Premium: Your superapp needs a content strategy
Though it probably has one
Computer water damage, travelling schedules and life admin meant last week's edition took a back seat and then some. But never fear, now we're here.
As I planned for a trip to Changsha recently, I realised the blue pill worked. A year ago, when I landed in China, Chinese apps seemed like a confusing hodgepodge of coloured buttons and distracting photos. As time went on and I swiped and weaved my way up, down and across the screen, I realised that the matrix of buttons had become a familiar workflow and the photos transmitted valuable information. The ones and zeros merged, and I had become one with the simulation. (You can also look forward to this month's upcoming premium edition on the Chinese metaverse).
Once I plugged into the Chinese tech ecosystem, everything was illuminated. Be it food recommendations, shopping, or travelling apps, content was everywhere. Spilling out of the screen as incandescent scrolls whispered promises of exotic destinations near and far. The old Western tech world seemed terribly drab in comparison.
To my surprise, the content bar is high enough that my trip planning was all done within the Ctrip travelling app with a few scans of XiaoHongShou (XHS). This was a far more streamlined experience than the Lonely Planet/online forum/Instagram/Tripadvisor/friend recommendation trawl that I was used to making.
So what have Chinese apps figured out about content that their western counterparts have not?
Is it how to build a moat in the fickle Chinese consumer tech world? Longtime readers can recite my mantra as well as me at this point: Own the user through owning the funnel and close the loop by incorporating entertaining status machines into the product.
Content is one of the last pieces of the puzzle. Content as a product strategy closes the growth loop and helps platforms acquire, segment, monetise and retain users. While the format is content, its function is both utility and entertainment and serves as an additional boost to the product offerings.
I refer back to Eugene Wei's framework in Status-as-a-service (with further extrapolations from me) about the golden triangle of consumer product stickiness:
"The golden triangle of utility, social capital and entertainment provide a potent mix. People come for the tools, stay for the social capital, which is stabilised, obscured and legitimised by the entertainment on the platform." (premium users can see further details in Bilibili deep-dive)
Content captures all three attributes, thus making it a desirable addition to any product offering. However, it is hard to get right. Encouraging User Generated Content (UGC) and Professional Generated Content (PGC) requires capital investment, strong moderation and curation capabilities, political antennas to deal with regulators and patience, all as mere starting points. Whether it ever takes off is another question entirely.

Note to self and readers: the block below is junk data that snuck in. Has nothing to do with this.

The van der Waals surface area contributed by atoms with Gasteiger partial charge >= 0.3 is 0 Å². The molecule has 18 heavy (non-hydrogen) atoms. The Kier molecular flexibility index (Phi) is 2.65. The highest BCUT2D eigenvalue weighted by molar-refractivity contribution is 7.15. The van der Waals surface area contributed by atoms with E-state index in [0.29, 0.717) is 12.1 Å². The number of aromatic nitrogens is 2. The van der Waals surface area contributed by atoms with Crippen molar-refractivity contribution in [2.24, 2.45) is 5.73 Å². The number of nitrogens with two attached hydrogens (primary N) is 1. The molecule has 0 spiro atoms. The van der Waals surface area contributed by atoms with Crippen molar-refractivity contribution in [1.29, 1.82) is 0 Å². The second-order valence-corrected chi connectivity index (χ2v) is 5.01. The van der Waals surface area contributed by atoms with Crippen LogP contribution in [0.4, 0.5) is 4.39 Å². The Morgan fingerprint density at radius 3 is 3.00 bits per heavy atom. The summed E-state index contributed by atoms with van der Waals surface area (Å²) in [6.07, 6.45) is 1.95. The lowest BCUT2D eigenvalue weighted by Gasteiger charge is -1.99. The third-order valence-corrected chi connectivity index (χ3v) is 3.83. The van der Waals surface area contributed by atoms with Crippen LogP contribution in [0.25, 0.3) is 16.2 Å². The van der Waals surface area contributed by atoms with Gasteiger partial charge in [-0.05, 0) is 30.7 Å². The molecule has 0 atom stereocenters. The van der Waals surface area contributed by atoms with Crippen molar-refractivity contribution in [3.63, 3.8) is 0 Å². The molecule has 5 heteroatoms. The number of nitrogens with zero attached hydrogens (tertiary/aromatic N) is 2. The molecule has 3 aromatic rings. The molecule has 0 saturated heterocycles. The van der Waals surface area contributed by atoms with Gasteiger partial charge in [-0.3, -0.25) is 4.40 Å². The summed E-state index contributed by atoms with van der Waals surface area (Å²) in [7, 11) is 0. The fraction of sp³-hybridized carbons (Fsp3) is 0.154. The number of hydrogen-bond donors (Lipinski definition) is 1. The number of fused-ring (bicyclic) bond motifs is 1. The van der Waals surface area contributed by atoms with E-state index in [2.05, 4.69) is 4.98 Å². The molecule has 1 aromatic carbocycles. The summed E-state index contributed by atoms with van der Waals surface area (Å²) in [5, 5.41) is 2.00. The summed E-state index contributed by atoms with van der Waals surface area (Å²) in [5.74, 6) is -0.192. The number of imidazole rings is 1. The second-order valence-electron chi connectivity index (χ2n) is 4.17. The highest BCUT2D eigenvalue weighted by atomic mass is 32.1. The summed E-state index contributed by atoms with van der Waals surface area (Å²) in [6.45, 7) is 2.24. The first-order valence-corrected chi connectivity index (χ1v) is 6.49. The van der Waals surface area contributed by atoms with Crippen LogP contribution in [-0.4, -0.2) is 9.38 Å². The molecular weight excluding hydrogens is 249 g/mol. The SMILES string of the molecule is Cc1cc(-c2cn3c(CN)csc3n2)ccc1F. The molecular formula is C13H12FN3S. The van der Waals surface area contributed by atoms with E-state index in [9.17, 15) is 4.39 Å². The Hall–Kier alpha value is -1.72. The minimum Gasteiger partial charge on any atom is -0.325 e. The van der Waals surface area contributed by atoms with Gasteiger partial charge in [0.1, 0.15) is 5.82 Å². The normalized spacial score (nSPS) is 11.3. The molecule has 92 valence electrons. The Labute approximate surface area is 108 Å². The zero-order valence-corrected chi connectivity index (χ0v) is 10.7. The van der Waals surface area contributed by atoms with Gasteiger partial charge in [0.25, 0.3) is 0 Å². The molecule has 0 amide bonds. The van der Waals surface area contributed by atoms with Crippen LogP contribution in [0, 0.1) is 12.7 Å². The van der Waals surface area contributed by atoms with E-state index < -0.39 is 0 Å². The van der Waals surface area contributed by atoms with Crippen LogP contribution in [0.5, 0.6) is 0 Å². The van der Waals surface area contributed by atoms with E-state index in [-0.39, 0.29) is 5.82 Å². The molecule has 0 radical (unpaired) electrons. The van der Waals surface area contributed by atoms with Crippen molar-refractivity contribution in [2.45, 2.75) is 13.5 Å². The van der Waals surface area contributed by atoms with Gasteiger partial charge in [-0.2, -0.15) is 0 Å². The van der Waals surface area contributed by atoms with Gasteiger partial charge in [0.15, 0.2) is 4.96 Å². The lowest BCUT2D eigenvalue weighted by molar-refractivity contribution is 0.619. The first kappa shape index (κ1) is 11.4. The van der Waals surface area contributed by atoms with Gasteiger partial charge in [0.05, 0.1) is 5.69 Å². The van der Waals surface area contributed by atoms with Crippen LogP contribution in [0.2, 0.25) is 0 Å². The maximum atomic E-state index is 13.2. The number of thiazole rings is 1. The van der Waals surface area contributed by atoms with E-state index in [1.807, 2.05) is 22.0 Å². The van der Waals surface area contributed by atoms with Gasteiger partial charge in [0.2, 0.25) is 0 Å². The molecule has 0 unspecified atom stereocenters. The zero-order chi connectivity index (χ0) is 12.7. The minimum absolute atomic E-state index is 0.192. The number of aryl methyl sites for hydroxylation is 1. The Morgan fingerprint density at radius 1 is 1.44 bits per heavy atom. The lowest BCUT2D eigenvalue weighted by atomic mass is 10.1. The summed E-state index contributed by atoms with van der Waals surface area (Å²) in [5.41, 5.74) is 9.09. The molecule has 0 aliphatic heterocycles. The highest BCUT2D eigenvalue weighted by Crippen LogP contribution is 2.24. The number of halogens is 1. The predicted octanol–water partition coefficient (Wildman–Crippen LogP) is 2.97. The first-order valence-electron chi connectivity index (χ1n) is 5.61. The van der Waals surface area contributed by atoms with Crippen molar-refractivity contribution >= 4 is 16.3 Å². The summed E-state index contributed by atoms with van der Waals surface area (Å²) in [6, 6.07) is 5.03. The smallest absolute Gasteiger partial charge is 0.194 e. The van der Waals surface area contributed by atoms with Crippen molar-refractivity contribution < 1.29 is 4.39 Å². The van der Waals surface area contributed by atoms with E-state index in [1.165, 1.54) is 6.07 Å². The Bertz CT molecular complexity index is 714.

The harsh reality of the dwelling demographic mobile dividend in China leaves platforms little choice but to adopt a content strategy. The war for the attention of a defined user pool becomes increasingly competitive with the entrance of the time sink that is short videos. Every platform is investing in moats by adding content and becoming entertainment status machines.
The focus on content-based sales is exemplified by Taobao, which has pivoted its branding and product positioning to focus on lifestyle content consumption in recent years. In May 2021, Taobao disclosed that up to half of the monthly users will browse without purchasing, their total usage time accounting for ⅓ of total time spent in-app. As of September 2021, about ⅓ of Taobao orders came from content ‘seeding’ on Taobao. Following a product organisation that sees increasing prominence of content browsing and community sharing in the app, Taobao officially rebrands their slogan from the utilitarian ‘Search until you find something good’ to the entertainment-oriented 'It's so fun to browse' in August 2021.
To paraphrase Eugene Wei from Gamification of Chinese consumer apps:
"In the always-connected mobile phone era, all forms of entertainment are starting to be fungible. In a previous era, different forms of entertainment were more segregated markets with natural structural moats. Those mainly don't exist anymore. That means companies compete with the best qualities of any form of entertainment now, not just competitors’ strengths in their direct market."
What is happening in Chinese tech is a sign of things to come for Western tech. Every platform will be looking for additional growth and retention drivers, and UGC and PGC are proven bets that have worked in the Chinese market. Let's go into the details of how content does so much with so little:
Content as utility and entertainment
While the form is the same, there are many functions in two columns that display images and moving videos. Images convey both information and aesthetics, blending utility and entertainment during user journeys.
The dual intent is further emphasised with product design. Knowing that a customer search journey combines structured planning and unstructured exploration, Chinese apps allows for both. Algorithms push relevant exploratory content to the user, and collections and boards features allow structured material gathering. XHS and Taobao provide structured content sections once it senses a user is searching with intent.
Content as the growth flywheel booster
When we overlap the functionalities over the growth flywheel, we can see the specific functions driving each stage towards the next.
Content closes the growth flywheel by integrating many functions with a single set of features. It brings users through the purchasing channels and retains them for further LTV optimisation.